On leaving this place I returned to my plan to visit all of the monasteries and resumed walking in the high mountains, of which I have spoken earlier, as here are found many places which are worthy of veneration and concerning which I will speak later.

I traveled from there for about three hours through low, dry mountains, devoid of trees, and arrived at a small monastery. This monastery is dedicated to the Holy Cross and was built in ancient times by virtuous Christians, on the summit of low mountains, on level ground, and now is very small, neglected and with the buildings ready to collapse. What is found here is only a church and a monastic cell and a single hieromonk and a novice. Originally it was a complete monastery, but because of the poverty of the Christians and the neglect by the bishop it has been abandoned. The present Bishop of Paphos is preparing to renovate it as it is in his diocese and falls under his jurisdiction.

It is located in a silent spot, remote from the world, in a place where there are no trees, forest trees or fruit trees, except inside the monastery where there is a single grape vine and a single cypress. They also have no well or flowing water …

The church itself is very small and devoid of any ornamentation, but pleasing in its architectural arrangement with three doorways and with a dome on top.

Replica of the cross of Mintha (© Department of Antiquities of Cyprus)
Replica of the cross of Mintha (© Department of Antiquities of Cyprus)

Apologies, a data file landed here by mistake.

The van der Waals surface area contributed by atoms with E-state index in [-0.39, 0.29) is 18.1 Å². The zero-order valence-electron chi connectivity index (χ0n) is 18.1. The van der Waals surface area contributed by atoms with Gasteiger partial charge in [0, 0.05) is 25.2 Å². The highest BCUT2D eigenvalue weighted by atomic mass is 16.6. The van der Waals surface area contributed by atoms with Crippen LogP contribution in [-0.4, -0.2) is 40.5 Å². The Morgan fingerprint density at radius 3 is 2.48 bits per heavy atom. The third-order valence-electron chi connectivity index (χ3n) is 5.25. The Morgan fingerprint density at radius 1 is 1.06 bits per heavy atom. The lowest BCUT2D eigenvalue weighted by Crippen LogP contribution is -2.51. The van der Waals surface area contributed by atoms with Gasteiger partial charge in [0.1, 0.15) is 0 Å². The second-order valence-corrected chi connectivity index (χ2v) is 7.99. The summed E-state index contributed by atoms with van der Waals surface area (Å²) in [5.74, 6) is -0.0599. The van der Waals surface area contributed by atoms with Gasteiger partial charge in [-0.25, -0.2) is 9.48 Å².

In the iconostasis there is a large, but unattractive cross, which is devoid of any artistic merit, but is held in a considerable veneration by the local inhabitants. It is reported that it was discovered within a bush, next to a lit candle after a vision, and then it was carried to the monastery; others say that the monastery itself was founded because of the discovery of the cross.

The floor of the church is paved with stone, and there is a great slab of marble on which is an inscription in Latin, in strange letters, which I could not decipher as it has been erased in many places because of the treading of feet. I think it was the gravestone of the founder, some celebrated man, and from this I realised that the monastery was founded during the time of Venetian rule and is called in Greek Ὁ Σταυρὸς τῆς Μύτου (Μύνθης), in other words, the Cross of Mitas, being so-named because of the place.

The cross, the monastery, and the marble inscription described by Barskij do not survive. The monastery has a different form

  • Holy Cross of Mittha - Polignosi (in greek)